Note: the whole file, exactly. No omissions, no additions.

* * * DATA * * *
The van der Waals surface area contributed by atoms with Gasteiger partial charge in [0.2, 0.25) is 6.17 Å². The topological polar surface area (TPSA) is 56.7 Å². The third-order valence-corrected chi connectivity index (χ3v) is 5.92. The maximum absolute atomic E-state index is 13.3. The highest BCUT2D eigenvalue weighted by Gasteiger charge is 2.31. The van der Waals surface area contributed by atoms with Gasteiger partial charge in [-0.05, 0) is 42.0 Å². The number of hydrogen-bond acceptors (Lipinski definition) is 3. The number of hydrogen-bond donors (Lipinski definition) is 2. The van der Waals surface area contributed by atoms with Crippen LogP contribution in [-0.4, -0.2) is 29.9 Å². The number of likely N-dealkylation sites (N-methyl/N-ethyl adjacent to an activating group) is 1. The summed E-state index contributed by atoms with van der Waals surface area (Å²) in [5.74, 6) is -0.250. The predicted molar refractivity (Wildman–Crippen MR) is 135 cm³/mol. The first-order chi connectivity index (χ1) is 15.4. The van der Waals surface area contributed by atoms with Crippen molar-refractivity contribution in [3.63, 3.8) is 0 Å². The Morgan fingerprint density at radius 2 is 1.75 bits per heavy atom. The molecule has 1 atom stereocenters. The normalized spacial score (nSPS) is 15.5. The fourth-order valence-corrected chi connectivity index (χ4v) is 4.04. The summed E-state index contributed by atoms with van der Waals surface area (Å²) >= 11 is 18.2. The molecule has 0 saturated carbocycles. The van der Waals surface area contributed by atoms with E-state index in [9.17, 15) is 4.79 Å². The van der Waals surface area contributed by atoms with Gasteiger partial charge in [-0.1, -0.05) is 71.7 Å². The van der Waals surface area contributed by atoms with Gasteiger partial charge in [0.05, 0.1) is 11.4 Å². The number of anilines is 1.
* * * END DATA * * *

The van der Waals surface area contributed by atoms with Gasteiger partial charge in [0.2, 0.25) is 6.17 Å². The topological polar surface area (TPSA) is 56.7 Å². The third-order valence-corrected chi connectivity index (χ3v) is 5.92. The maximum absolute atomic E-state index is 13.3. The highest BCUT2D eigenvalue weighted by Gasteiger charge is 2.31. The van der Waals surface area contributed by atoms with Gasteiger partial charge in [-0.05, 0) is 42.0 Å². The number of hydrogen-bond acceptors (Lipinski definition) is 3. The number of hydrogen-bond donors (Lipinski definition) is 2. The van der Waals surface area contributed by atoms with Crippen LogP contribution in [-0.4, -0.2) is 29.9 Å². The number of likely N-dealkylation sites (N-methyl/N-ethyl adjacent to an activating group) is 1. The summed E-state index contributed by atoms with van der Waals surface area (Å²) in [5.74, 6) is -0.250. The predicted molar refractivity (Wildman–Crippen MR) is 135 cm³/mol. The first-order chi connectivity index (χ1) is 15.4. The van der Waals surface area contributed by atoms with Crippen molar-refractivity contribution in [3.63, 3.8) is 0 Å². The Morgan fingerprint density at radius 2 is 1.75 bits per heavy atom. The molecule has 1 atom stereocenters. The normalized spacial score (nSPS) is 15.5. The fourth-order valence-corrected chi connectivity index (χ4v) is 4.04. The summed E-state index contributed by atoms with van der Waals surface area (Å²) >= 11 is 18.2. The molecule has 0 saturated carbocycles. The van der Waals surface area contributed by atoms with E-state index in [9.17, 15) is 4.79 Å². The van der Waals surface area contributed by atoms with Gasteiger partial charge in [-0.1, -0.05) is 71.7 Å². The van der Waals surface area contributed by atoms with Gasteiger partial charge in [0.05, 0.1) is 11.4 Å². The number of anilines is 1.